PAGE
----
The House I Live In, a documentary exploring the effects of the “War on Drugs” on families, communities and users, offers an emotionally compelling glimpse into the lives of individuals who are often left voiceless. The disturbing truth of the drug-related charges that often leave families in turmoil is that it is a self-fulfilling prophecy and all parties involved have become trapped in a vicious cycle of legal technicalities, discrimination, unfortunate circumstances and heartache.
The War on Drugs has disproportionately imprisoned minorities on drug charges, as explored thoroughly in the film as well as within The New Jim Crow. While this discrepancy has been “slowly declining”, it is this minority people who face the consequences for these misleading “crime rates” that “reinforce negative racial narratives” that perpetuate the idea that minorities ‘belong’ in prison, relating back to the self-fulfilling prophecy (New Jim Crow, p. 97). If people are expected and treated as if they shall act a certain way or do a certain thing, it becomes more likely they will. This has proven true for certain racial/social assumptions that became subconsciously reinforced by social structures and interactions like aspects of Jim Crow laws involved with the imprisonment of African American individuals (The New Jim Crow, p.127).
There are many aspects of this War on Drugs that makes an improvement to the overall system failure challenging. The privatization of prison systems complicates this process not only socially, but economically. The privatized prisons provide much needed employment in areas that have few other options, but they also demand prisons keep their beds full in order to continue to be a profitable business, as was addressed by various course readings as well as the film. Most of the prisoners occupying this space have been placed there on drug related charges. Ending the War on Drugs or decriminalizing drug use and putting more emphasis on recovery and psychological treatment would negatively affect this business and put countless people out of jobs. With no other places to work, a wave of poverty could ensue in these areas. The film addressed this very well, and pointed out the problems with fixing the entirety of the system realistically. There are many political and economic reasons that it is unwise to put an end to these systems. The film did little to explore other ways that the cycle could be broken and did not seem to indicate that it would be any time in the near future. I would have liked to see alternate ideas, even if they may not be as large scale.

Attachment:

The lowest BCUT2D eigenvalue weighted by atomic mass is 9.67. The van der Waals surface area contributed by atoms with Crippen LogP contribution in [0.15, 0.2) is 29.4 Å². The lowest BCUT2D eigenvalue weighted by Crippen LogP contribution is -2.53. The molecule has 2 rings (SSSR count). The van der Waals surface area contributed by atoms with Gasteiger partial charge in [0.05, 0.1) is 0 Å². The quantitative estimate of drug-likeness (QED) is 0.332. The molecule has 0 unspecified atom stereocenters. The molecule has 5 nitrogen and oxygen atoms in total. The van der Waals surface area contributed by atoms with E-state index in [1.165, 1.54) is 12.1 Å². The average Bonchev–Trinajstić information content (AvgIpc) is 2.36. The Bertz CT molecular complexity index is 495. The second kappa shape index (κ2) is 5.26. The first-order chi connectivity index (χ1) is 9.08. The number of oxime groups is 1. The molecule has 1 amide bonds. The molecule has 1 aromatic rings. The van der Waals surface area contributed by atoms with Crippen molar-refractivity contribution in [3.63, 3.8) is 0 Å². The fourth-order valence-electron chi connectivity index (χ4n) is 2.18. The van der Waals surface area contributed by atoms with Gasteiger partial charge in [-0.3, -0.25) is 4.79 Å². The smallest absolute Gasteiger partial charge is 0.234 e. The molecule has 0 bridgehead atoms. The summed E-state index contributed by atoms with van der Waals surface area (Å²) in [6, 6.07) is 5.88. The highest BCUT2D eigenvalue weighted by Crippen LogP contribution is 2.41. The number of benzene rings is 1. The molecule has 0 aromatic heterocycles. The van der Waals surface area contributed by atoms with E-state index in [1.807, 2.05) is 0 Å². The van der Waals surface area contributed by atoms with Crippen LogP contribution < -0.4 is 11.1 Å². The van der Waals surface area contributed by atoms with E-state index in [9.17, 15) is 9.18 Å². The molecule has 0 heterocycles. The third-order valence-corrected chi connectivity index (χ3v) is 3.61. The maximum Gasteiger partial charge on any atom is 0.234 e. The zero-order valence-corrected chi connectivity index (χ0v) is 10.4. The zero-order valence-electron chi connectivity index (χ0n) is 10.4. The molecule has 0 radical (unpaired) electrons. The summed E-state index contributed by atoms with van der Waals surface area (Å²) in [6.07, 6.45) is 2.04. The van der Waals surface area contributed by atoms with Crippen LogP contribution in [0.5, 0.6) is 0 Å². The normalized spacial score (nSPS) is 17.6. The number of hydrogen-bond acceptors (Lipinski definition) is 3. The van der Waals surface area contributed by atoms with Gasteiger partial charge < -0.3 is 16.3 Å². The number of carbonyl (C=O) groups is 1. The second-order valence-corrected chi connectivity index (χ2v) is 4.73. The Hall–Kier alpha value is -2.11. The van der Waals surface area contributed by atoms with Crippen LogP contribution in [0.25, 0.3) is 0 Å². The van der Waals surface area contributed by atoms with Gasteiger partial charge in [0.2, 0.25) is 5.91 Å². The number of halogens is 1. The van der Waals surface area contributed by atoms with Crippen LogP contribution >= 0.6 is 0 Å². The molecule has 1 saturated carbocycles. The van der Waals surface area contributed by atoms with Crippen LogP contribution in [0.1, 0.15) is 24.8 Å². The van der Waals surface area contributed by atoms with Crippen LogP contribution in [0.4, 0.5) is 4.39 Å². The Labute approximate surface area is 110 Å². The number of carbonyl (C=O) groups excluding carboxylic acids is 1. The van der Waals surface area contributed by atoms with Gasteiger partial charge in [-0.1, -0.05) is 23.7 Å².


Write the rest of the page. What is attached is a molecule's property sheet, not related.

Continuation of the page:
Theoretically speaking, the federal government could end the war on drugs and the dreaded “Chain of Destruction” completely, and by some twisted miracle/disaster, legalize all drugs for recreational purposes. Chaos would follow at first, there would be overdoses I am sure but to prepare for this, funds could be diverted away from prisons, that would not be needing as much funding soon and toward recovery assistance. Psychological help centers could be opened and efforts could be made by the media to destigmatize drug abuse so more people would be encouraged to seek help.
People with nonviolent offenses and minor drug charges could be released, and the concentration of minorities in prison would instantly be reduced as they make up a disproportionate amount of the prison population incarcerated for drug offenses. Though whites are reported to be the majority to engage in drug use more often, ¾’s of those imprisoned with these charges are black or latino (New Jim Crow, p.98). After things begin to normalize, dealers will begin to rise, but now that all drugs are legal, they can be regulated to an extent. Similar to progressive marijuana laws that allow an individual to possess some amount or so many cannabis plants, the production of drugs could be monitored and enforced (p.). People may start funding recreational drug research. Drugs may begin to be openly sold in small or diluted amounts. Capitalism may take hold of this industry, and drugs will begin to be mass manufactured, probably reducing meth lab explosions and kind of making up for the jobs lost as the prisons begin to house less inmates. The prison employees could be retrained to provide security at large drug manufacturing places or may become drug consultants as the market floods with new drug cocktails and creations. They may be able to identify substances for the new drug businesses and could be certified in some way to maintain safety. It would be a whole new world of insane production, that might help end certain types of racial and social problems, but at least law enforcement could focus on violent crime again, as was mentioned to be neglected in the film. Neglecting violent crime (murder) to catch a drug dealer is also insane. Just a thought.
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